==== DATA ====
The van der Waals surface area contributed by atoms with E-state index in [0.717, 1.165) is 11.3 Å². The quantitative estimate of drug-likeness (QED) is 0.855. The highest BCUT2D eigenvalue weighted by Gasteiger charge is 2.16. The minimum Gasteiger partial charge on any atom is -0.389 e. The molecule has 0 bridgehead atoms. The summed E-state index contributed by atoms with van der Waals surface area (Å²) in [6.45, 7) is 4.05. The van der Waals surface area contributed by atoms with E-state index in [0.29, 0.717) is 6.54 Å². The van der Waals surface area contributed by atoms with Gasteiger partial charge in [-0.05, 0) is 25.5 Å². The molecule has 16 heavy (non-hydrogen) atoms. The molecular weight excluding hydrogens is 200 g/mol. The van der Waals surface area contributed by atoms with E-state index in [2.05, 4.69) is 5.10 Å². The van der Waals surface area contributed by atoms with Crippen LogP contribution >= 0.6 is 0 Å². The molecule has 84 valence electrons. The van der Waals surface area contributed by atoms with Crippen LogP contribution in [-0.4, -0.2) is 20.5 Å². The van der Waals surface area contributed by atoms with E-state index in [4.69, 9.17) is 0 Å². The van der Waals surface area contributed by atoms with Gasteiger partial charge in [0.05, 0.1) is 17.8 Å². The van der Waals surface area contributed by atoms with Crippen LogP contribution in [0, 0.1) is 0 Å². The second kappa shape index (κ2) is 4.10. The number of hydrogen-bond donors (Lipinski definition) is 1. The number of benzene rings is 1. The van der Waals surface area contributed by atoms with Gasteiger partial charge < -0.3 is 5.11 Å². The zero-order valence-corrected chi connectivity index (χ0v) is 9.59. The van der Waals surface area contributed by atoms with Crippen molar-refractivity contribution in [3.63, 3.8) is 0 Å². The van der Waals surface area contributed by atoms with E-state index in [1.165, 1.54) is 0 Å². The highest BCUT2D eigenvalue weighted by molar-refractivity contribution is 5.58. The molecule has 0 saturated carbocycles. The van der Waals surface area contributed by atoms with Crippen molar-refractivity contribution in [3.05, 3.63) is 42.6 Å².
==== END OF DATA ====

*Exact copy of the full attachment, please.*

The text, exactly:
The van der Waals surface area contributed by atoms with E-state index in [0.717, 1.165) is 11.3 Å². The quantitative estimate of drug-likeness (QED) is 0.855. The highest BCUT2D eigenvalue weighted by Gasteiger charge is 2.16. The minimum Gasteiger partial charge on any atom is -0.389 e. The molecule has 0 bridgehead atoms. The summed E-state index contributed by atoms with van der Waals surface area (Å²) in [6.45, 7) is 4.05. The van der Waals surface area contributed by atoms with E-state index in [0.29, 0.717) is 6.54 Å². The van der Waals surface area contributed by atoms with Gasteiger partial charge in [-0.05, 0) is 25.5 Å². The molecule has 16 heavy (non-hydrogen) atoms. The molecular weight excluding hydrogens is 200 g/mol. The van der Waals surface area contributed by atoms with E-state index in [2.05, 4.69) is 5.10 Å². The van der Waals surface area contributed by atoms with Crippen LogP contribution >= 0.6 is 0 Å². The molecule has 84 valence electrons. The van der Waals surface area contributed by atoms with Crippen LogP contribution in [-0.4, -0.2) is 20.5 Å². The van der Waals surface area contributed by atoms with E-state index in [4.69, 9.17) is 0 Å². The van der Waals surface area contributed by atoms with Gasteiger partial charge in [0.05, 0.1) is 17.8 Å². The van der Waals surface area contributed by atoms with Crippen LogP contribution in [0, 0.1) is 0 Å². The second kappa shape index (κ2) is 4.10. The number of hydrogen-bond donors (Lipinski definition) is 1. The number of benzene rings is 1. The van der Waals surface area contributed by atoms with Gasteiger partial charge < -0.3 is 5.11 Å². The zero-order valence-corrected chi connectivity index (χ0v) is 9.59. The van der Waals surface area contributed by atoms with Crippen molar-refractivity contribution in [3.63, 3.8) is 0 Å². The van der Waals surface area contributed by atoms with E-state index in [1.165, 1.54) is 0 Å². The highest BCUT2D eigenvalue weighted by molar-refractivity contribution is 5.58. The molecule has 0 saturated carbocycles. The van der Waals surface area contributed by atoms with Crippen molar-refractivity contribution in [3.05, 3.63) is 42.6 Å².